Anyone with Facebook could watch in real time as the AAS birders described the birds they were seeing and hearing. Viewers could ask the leaders questions about the birds. Betuel, for instance, talked about a “loudly singing” ovenbird, a “squeaky” brown-headed nuthatch and some “vocal” yellow-rumped warblers as he observed them. Hamner described activity at a great blue heron rookery that she was watching.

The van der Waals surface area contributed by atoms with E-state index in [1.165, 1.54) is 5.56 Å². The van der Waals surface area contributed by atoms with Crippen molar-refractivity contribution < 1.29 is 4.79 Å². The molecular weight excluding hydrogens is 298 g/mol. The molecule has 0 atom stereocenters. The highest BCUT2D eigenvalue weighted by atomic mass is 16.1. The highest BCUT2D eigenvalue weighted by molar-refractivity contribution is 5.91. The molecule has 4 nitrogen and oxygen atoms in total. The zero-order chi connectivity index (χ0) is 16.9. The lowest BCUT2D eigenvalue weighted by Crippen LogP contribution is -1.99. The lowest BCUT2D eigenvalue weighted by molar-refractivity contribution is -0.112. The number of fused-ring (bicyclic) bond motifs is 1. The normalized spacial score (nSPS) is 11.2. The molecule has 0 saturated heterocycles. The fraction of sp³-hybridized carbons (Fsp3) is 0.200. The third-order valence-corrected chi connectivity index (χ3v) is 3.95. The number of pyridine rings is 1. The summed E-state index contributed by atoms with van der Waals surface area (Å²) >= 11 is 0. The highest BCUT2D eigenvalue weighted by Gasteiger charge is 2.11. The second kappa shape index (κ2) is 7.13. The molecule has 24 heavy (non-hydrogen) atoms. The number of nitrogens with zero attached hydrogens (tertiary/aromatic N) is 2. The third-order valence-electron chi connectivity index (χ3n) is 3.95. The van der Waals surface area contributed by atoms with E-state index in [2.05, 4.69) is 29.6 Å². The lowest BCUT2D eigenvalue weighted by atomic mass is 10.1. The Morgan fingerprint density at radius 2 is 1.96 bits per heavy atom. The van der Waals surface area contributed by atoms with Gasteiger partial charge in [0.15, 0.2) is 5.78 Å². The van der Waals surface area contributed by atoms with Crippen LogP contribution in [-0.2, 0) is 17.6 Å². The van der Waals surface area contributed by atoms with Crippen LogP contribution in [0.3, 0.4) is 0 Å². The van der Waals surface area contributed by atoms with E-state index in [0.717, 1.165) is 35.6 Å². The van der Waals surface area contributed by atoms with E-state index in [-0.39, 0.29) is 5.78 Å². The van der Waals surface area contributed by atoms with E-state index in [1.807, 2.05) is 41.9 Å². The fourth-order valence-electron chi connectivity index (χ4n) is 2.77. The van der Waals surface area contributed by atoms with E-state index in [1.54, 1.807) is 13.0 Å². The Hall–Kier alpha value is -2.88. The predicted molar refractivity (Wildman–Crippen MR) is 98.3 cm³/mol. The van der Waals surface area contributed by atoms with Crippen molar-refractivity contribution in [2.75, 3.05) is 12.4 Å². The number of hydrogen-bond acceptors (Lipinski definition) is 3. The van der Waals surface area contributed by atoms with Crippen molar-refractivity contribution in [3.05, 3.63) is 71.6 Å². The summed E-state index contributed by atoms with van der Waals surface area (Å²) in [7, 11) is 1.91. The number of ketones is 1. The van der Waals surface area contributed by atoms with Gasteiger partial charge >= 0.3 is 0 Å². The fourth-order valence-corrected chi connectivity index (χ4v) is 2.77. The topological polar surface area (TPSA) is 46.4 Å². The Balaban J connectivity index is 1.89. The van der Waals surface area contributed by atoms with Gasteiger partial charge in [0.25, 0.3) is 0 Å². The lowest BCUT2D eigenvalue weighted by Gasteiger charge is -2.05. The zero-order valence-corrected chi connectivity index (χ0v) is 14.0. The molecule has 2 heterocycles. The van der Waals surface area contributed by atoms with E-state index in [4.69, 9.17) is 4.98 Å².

Dozens of viewers tuned in for the livestreaming event. Since then, some 2,000 folks have watched a recorded video of it on AAS's Facebook page. Now, says spokeswoman Dottie Heat, the society plans to conduct a virtual bird walk every Friday at 9 a.m. To watch, go to https://www.facebook.com/atlanta.audubon.society/.
IN THE SKY: From David Dundee, Tellus Science Museum astronomer: The moon will be first quarter on Thursday morning. Venus is low in the west at dusk and sets about an hour later, and will appear near the moon this evening. Mars rises about four hours before sunrise. Jupiter and Saturn rise in the east around midnight.